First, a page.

According to the building manager, the lab I work in allegedly has air conditioning. I’ve searched all over the lab, but when temperatures in the northeastern US hit 95 degrees for the first time in June, I found absolutely no evidence of airflow and our south-facing windows were heating us up like a microwave. I tried to power through with an iced coffee, but by afternoon I was tired and headachey and wanted nothing more than to lie down and sleep. I eventually packed up and went to work from home, but I got curious about what animals without access to cold beverages and window fans do when it gets this dang hot.
Humans (and some other mammals like horses and monkeys) can sweat to cool off, lowering our body temperature through the evaporation of water from our skin. That’s a physiological response that we don’t have voluntary control over—and if you can somehow control sweating with your mind, definitely message me your secrets before my next conference presentation, please and thank you.
Apart from physiological responses (i.e. sweating) and options not available to your average animal (eating ice cream on the floor in front of the air conditioner), what behaviors keep animals cool in nature?
Option 1: pant!
The panting response involves taking fast, shallow breaths that help speed evaporative heat loss and is used by both mammals and birds (both of which internally regulate their body temperatures). Most heat exchange during panting takes place in the mucus membrane lining of the nose, and special veins allow this cooler blood to absorb heat from blood that’s headed to the brain . Panting lets animals literally keep a cool head by lowering the brain to an acceptable temperature even when it’s too hot to think.
Feasibility for me: low (I hyperventilated and also looked ridiculous. Not helpful).
Option 2: move!
For ectotherms (animals that do not internally regulate their body temperatures), the environment plays a big role in how hot or cold you are. When it’s too hot, reptiles such as rock-dwelling lizards retreat to deep crevices. They prefer larger, thicker rocks that provide plenty of shade from the sun to wait out the hottest part of the day .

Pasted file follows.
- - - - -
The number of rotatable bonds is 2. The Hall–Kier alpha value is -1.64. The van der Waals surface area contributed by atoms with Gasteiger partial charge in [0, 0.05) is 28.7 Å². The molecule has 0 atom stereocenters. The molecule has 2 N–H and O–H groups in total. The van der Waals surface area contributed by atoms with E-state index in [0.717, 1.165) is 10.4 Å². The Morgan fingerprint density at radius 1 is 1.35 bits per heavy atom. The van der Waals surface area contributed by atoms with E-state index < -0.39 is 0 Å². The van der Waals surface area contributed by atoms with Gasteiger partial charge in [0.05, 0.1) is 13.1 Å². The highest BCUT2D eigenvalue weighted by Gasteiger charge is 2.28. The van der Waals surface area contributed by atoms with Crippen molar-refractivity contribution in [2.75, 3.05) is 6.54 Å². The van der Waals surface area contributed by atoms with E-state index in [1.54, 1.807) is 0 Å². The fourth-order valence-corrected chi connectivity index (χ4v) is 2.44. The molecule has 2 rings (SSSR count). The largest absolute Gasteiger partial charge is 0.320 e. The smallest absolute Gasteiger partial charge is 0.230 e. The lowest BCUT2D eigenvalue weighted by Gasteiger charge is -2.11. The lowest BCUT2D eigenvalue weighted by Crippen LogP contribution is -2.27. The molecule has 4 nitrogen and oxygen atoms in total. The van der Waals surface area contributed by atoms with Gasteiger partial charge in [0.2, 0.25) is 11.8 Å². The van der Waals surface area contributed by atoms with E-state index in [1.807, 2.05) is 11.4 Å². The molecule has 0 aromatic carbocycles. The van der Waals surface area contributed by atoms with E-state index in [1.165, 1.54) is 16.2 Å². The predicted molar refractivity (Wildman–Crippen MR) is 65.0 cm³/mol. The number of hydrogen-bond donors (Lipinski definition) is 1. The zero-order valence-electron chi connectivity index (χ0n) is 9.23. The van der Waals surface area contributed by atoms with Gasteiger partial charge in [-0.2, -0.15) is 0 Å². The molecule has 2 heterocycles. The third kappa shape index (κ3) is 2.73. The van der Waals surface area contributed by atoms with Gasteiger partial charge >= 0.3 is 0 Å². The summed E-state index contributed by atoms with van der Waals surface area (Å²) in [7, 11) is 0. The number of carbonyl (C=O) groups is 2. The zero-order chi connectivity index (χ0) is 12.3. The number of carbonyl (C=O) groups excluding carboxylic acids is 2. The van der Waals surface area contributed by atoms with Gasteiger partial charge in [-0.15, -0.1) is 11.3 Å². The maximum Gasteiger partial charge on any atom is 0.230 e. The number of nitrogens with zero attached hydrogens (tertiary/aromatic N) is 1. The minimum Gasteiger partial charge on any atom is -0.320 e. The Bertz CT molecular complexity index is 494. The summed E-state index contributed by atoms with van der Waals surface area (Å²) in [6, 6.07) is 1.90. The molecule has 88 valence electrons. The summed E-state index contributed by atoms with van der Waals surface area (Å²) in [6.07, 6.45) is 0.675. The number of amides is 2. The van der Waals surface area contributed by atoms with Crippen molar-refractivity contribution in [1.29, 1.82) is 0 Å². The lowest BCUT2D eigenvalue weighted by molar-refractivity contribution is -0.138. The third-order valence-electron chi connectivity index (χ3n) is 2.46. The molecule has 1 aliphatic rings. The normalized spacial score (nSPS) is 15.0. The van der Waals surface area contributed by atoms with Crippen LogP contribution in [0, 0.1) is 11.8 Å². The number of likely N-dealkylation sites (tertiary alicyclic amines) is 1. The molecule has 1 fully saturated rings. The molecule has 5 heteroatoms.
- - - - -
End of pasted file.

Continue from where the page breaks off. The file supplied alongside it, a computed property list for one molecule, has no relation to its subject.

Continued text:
Feasibility for me: pretty effective, even though I’m not an ectotherm.
Option 3: aestivate!
Fig. 3 A female hazel dormouse in torpor. Gotta reduce energy output and keep that body temperature low! (Image via Fraser Combe)
When it’s just too hot, some animals have an even more extreme response up their sleeves: aestivation. Like hibernation, aestivation involves torpor, or an extended period of inactivity in which an animal’s metabolism goes way down . Since metabolism (a.k.a., the general necessities of being alive, including converting food into energy and building and maintaining cells) generates heat, slowing down metabolism via torpor reduces both energy used and body heat produced. However, while hibernation is used to conserve energy through the winter, some animals use aestivation to lower their overall body temperatures when it’s too hot. A variety of mammals, birds, insects, and others aestivate when conditions are right.
Feasibility for me: sounds good, this will be my strategy for the next several months! Don’t try to rouse me from my torpor unless you have ice cream.
Robertshaw, D. “Mechanisms for the control of respiratory evaporative heat loss in panting animals.” Journal of Applied Physiology 101 (2006): 664-668
Kearney, M. “Hot rocks and much-too-hot rocks: seasonal patterns of retreat-site selection by a nocturnal ectotherm.” Journal of Thermal Biology 27 (2002): 205-218
Geiser, F. “Aestivation in mammals and birds.” Aestivation: Molecular and Physiological Aspects (2009): 95-111.
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